U.S. standing on immigrant integration in the hands of senate

The U.S. makes it into the top 10, (Sweden, Portugal, and Canada take the top three spots overall) largely because of our outstanding performance in one of the seven categories surveyed:  civil rights and anti-discrimination laws (we're number one there, tied with Canada) compared to other countries. But MIPEX also finds that the U.S. does a decent job of promoting access to nationality (8th in that category), largely through laws that grant citizenship at birth, reasonable standards for becoming a citizen, and some commitment to helping newcomers prepare for citizenship.  Much of the latter occurs in states, either through educational programs designed to help people prepare for citizenship or community councils and other initiatives that involve immigrants in their new country or help new citizens become full partners in the country they have chosen to call home.

Many of these initiatives are at risk during these times of belt-tightening at the state and federal level.  But as states prepare to slash their budgets in this area (Illinois, a leader in immigrant integration, is reportedly cutting funding for immigrant services by 74% over two years), it becomes even more imperative for the federal government to provide support.  Giving the seed money for integration grants that will fund programs to help teach English and civics courses and prepare legal residents to take the citizenship exam is critical to ensuring that legal permanent residents fully integrate into society through citizenship.

A relatively small investment in the potential of aspiring Americans can pay huge dividends for the United States.  Immigrants are increasingly showing themselves to be entrepreneurs and innovators who help to revitalize communities.  Whether they come on family or employment visas, through the asylum or refugee program, or through other much smaller legal immigration programs, legal permanent residents come to this country with the dream of becoming U.S. citizens and giving back to their adopted home.

The MIPEX survey demonstrates that the U.S. can certainly improve in plenty of areas-family reunification, employment access, the many obstacles to maintaining legal status, and especially the high fees we charge for immigration benefits-but ninth place is not a bad starting point.   This is especially good, given that many European countries and Canada have national immigrant integration strategies, something the U.S. is only now beginning to consider.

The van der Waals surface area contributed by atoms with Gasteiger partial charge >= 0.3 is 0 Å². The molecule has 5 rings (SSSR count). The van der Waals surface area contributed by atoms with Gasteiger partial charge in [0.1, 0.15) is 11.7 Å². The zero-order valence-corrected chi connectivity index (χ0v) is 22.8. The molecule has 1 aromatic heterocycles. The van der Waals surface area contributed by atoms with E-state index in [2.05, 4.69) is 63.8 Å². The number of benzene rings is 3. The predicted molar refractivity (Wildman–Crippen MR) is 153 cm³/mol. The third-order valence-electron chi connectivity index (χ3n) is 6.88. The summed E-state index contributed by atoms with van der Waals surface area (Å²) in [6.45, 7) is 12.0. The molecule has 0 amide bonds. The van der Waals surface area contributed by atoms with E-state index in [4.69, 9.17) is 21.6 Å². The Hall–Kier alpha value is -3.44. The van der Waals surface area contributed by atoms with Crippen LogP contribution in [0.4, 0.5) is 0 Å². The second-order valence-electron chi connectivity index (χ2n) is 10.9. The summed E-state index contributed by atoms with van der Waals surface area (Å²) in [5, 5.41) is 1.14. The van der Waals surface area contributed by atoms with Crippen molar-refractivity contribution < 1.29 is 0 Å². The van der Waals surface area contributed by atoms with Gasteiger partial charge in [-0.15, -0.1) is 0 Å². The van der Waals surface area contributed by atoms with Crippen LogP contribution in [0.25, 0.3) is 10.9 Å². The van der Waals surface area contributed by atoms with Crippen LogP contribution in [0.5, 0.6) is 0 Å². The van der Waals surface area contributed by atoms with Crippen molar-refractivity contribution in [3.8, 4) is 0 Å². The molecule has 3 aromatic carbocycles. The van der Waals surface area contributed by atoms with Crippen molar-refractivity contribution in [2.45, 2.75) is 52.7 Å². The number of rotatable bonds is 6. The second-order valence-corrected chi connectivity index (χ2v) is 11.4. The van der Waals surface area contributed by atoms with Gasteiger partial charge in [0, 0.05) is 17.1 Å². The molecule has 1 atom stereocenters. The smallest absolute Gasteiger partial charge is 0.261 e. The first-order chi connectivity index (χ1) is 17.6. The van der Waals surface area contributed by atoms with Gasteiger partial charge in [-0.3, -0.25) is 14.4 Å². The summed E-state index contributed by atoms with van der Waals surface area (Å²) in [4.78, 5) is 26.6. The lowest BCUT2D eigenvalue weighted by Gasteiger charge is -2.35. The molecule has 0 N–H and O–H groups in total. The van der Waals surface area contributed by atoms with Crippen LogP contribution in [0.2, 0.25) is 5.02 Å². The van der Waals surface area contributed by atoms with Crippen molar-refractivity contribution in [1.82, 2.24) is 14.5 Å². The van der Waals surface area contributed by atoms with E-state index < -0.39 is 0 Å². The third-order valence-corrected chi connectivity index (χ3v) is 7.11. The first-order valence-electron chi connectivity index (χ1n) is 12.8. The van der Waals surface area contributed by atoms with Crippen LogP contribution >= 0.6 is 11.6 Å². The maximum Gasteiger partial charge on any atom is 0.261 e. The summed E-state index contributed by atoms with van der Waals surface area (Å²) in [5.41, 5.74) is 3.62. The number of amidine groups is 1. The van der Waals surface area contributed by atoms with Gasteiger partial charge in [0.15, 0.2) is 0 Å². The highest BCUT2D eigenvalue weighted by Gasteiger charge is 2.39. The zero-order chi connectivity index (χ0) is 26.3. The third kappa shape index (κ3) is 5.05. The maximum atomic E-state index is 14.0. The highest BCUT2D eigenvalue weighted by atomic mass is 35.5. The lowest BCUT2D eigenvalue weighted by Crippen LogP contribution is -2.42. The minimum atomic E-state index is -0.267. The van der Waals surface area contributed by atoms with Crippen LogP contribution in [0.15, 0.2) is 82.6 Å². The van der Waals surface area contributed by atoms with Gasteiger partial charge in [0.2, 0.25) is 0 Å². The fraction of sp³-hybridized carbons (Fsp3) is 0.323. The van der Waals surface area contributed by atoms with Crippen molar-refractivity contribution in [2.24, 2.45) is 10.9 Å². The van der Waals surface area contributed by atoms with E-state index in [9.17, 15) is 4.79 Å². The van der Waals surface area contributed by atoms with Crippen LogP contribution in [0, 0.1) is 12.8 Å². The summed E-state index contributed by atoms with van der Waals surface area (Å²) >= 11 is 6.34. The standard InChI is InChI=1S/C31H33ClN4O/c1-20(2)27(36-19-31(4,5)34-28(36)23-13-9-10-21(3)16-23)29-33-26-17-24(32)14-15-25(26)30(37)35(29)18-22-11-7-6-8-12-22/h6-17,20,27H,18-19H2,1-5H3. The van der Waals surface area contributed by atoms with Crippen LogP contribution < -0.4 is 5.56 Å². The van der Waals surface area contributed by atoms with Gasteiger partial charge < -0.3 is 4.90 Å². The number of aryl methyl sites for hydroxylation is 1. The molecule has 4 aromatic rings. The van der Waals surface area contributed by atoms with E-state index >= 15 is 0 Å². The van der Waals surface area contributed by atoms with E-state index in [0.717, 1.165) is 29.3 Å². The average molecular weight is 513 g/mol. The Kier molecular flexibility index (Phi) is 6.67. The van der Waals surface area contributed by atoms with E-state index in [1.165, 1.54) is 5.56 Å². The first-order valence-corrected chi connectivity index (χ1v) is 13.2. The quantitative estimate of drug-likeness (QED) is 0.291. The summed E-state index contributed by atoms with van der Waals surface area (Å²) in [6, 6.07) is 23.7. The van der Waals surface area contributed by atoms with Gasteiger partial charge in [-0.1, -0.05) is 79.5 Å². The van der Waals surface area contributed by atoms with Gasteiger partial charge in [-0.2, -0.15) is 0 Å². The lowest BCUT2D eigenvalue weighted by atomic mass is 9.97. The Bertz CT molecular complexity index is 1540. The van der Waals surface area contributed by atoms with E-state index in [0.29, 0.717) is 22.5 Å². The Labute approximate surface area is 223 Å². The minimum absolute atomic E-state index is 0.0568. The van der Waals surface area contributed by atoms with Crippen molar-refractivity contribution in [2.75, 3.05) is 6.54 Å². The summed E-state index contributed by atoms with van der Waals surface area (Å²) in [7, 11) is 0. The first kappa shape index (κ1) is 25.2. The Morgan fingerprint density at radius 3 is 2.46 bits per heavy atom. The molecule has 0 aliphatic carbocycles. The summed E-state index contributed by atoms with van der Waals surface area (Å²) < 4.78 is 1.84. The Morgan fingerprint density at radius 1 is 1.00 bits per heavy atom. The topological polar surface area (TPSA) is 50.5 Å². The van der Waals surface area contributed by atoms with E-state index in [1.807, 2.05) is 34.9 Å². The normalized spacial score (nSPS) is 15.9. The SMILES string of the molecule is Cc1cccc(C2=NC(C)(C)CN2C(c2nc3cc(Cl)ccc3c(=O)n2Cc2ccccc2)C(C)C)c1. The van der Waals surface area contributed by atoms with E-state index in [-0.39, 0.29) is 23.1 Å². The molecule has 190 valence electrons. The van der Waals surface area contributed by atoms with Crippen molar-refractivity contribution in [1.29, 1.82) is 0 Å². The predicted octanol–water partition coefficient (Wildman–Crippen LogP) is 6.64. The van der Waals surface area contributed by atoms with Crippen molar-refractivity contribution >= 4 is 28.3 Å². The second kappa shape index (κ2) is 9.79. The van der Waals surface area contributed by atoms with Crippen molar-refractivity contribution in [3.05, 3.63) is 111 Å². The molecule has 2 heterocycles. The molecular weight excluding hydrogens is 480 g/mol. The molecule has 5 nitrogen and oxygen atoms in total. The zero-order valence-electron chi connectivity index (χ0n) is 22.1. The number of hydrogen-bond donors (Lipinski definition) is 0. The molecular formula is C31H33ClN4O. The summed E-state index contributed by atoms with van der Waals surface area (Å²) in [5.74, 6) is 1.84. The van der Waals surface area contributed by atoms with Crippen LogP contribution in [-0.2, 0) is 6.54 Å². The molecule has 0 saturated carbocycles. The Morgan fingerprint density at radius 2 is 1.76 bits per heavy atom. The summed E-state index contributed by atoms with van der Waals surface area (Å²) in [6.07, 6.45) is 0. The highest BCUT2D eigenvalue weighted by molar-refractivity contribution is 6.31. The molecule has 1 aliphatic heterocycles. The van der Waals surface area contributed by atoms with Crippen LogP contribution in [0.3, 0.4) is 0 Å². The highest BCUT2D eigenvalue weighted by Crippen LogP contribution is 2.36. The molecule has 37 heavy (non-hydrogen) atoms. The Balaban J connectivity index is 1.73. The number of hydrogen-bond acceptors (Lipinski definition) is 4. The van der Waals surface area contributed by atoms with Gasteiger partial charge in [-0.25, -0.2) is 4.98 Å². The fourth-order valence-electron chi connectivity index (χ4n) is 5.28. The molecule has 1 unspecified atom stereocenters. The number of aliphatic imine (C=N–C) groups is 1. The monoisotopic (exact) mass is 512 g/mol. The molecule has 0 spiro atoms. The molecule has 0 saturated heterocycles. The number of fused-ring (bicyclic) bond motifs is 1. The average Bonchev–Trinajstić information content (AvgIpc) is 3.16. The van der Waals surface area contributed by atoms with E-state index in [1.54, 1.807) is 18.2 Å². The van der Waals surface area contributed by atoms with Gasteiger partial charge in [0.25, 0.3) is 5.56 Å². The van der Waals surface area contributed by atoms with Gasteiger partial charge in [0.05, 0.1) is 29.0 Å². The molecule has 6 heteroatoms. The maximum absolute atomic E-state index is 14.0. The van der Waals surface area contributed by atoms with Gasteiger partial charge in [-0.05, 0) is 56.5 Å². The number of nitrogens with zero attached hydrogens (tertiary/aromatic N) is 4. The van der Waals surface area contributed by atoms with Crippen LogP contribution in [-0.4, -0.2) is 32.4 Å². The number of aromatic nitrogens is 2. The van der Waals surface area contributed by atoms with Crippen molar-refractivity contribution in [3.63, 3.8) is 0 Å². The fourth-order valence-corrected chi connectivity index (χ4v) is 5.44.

The trend toward supporting immigrant integration and the Office of Citizenship, which began in the Bush administration, received a major boost in the FY 2011 Obama administration budget proposal and a slightly bigger boost in the proposed FY 2012 Budget.  The Office of Citizenship has already helped thousands more people prepare to become citizens through Congress's support and it has helped to reinforce the network of excellent state service providers around the country.  Cutting the funding for integration grants now, just when the program is starting to show some benefits is a setback for immigrant integration.

And it is bound to be a setback in the MIPEX scores next time around.  The U.S. has long been a leader in immigration, in part because its policies have embodied the goal of equality for all people, regardless of their country of birth.   MIPEX quantifies those policies, through a complex survey and ranking method that allows us to see our policies in stark terms. Cutting funding for immigrant integration?   That would be a big zero on the MIPEX scale.  More important, it would be a huge loss of human potential, something the U.S. cannot afford to waste.

Mary Giovagnoli is the Director of the Immigration Policy Center (IPC) at the American Immigration Council.